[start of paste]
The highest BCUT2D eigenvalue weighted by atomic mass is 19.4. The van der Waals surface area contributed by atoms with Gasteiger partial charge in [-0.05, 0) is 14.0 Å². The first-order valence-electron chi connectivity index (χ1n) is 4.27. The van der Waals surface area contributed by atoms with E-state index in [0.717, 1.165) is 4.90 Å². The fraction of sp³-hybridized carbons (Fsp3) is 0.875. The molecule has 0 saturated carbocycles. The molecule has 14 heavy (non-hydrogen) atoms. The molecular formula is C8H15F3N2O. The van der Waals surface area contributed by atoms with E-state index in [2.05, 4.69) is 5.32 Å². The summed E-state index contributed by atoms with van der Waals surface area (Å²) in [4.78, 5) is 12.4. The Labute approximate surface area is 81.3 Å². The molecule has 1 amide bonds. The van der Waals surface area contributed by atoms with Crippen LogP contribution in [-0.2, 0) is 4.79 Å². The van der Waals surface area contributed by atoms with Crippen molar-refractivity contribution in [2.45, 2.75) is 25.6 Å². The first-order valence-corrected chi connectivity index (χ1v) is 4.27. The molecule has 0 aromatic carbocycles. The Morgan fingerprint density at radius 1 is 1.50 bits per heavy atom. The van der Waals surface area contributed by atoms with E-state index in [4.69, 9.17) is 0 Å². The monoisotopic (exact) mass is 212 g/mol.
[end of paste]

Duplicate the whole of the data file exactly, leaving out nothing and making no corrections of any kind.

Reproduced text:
The highest BCUT2D eigenvalue weighted by atomic mass is 19.4. The van der Waals surface area contributed by atoms with Gasteiger partial charge in [-0.05, 0) is 14.0 Å². The first-order valence-electron chi connectivity index (χ1n) is 4.27. The van der Waals surface area contributed by atoms with E-state index in [0.717, 1.165) is 4.90 Å². The fraction of sp³-hybridized carbons (Fsp3) is 0.875. The molecule has 0 saturated carbocycles. The molecule has 14 heavy (non-hydrogen) atoms. The molecular formula is C8H15F3N2O. The van der Waals surface area contributed by atoms with E-state index in [2.05, 4.69) is 5.32 Å². The summed E-state index contributed by atoms with van der Waals surface area (Å²) in [4.78, 5) is 12.4. The Labute approximate surface area is 81.3 Å². The molecule has 1 amide bonds. The van der Waals surface area contributed by atoms with Crippen LogP contribution in [-0.2, 0) is 4.79 Å². The van der Waals surface area contributed by atoms with Crippen molar-refractivity contribution in [2.45, 2.75) is 25.6 Å². The first-order valence-corrected chi connectivity index (χ1v) is 4.27. The molecule has 0 aromatic carbocycles. The Morgan fingerprint density at radius 1 is 1.50 bits per heavy atom. The van der Waals surface area contributed by atoms with E-state index in [4.69, 9.17) is 0 Å². The monoisotopic (exact) mass is 212 g/mol.